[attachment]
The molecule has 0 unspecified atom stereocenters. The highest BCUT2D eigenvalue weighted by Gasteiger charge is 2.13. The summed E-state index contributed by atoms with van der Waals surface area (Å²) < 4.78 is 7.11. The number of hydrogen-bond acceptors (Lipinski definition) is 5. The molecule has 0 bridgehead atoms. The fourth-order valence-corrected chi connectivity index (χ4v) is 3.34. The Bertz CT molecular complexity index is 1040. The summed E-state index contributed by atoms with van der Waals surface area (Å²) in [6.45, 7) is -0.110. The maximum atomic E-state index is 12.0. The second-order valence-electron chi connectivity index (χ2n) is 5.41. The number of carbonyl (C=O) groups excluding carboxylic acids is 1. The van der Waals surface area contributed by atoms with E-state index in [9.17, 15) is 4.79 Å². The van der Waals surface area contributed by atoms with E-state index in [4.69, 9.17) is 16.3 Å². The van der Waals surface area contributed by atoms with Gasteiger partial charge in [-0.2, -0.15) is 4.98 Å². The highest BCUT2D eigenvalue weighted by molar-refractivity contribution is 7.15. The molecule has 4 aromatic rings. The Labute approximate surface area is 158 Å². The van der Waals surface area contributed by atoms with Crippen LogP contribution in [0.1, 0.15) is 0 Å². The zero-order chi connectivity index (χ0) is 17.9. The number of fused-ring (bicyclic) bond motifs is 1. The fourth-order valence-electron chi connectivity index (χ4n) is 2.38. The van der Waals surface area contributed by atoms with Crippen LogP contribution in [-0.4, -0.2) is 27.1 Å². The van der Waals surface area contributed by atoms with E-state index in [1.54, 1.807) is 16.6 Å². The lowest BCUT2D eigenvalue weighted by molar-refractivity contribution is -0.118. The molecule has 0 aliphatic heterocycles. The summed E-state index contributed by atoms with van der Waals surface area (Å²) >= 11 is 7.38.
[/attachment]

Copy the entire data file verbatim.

The molecule has 0 unspecified atom stereocenters. The highest BCUT2D eigenvalue weighted by Gasteiger charge is 2.13. The summed E-state index contributed by atoms with van der Waals surface area (Å²) < 4.78 is 7.11. The number of hydrogen-bond acceptors (Lipinski definition) is 5. The molecule has 0 bridgehead atoms. The fourth-order valence-corrected chi connectivity index (χ4v) is 3.34. The Bertz CT molecular complexity index is 1040. The summed E-state index contributed by atoms with van der Waals surface area (Å²) in [6.45, 7) is -0.110. The maximum atomic E-state index is 12.0. The second-order valence-electron chi connectivity index (χ2n) is 5.41. The number of carbonyl (C=O) groups excluding carboxylic acids is 1. The van der Waals surface area contributed by atoms with E-state index in [9.17, 15) is 4.79 Å². The van der Waals surface area contributed by atoms with E-state index in [4.69, 9.17) is 16.3 Å². The van der Waals surface area contributed by atoms with Gasteiger partial charge in [-0.2, -0.15) is 4.98 Å². The highest BCUT2D eigenvalue weighted by molar-refractivity contribution is 7.15. The molecule has 4 aromatic rings. The Labute approximate surface area is 158 Å². The van der Waals surface area contributed by atoms with Crippen LogP contribution in [0.1, 0.15) is 0 Å². The zero-order chi connectivity index (χ0) is 17.9. The number of fused-ring (bicyclic) bond motifs is 1. The fourth-order valence-electron chi connectivity index (χ4n) is 2.38. The van der Waals surface area contributed by atoms with Crippen LogP contribution in [-0.4, -0.2) is 27.1 Å². The van der Waals surface area contributed by atoms with E-state index in [1.54, 1.807) is 16.6 Å². The lowest BCUT2D eigenvalue weighted by molar-refractivity contribution is -0.118. The molecule has 0 aliphatic heterocycles. The summed E-state index contributed by atoms with van der Waals surface area (Å²) >= 11 is 7.38.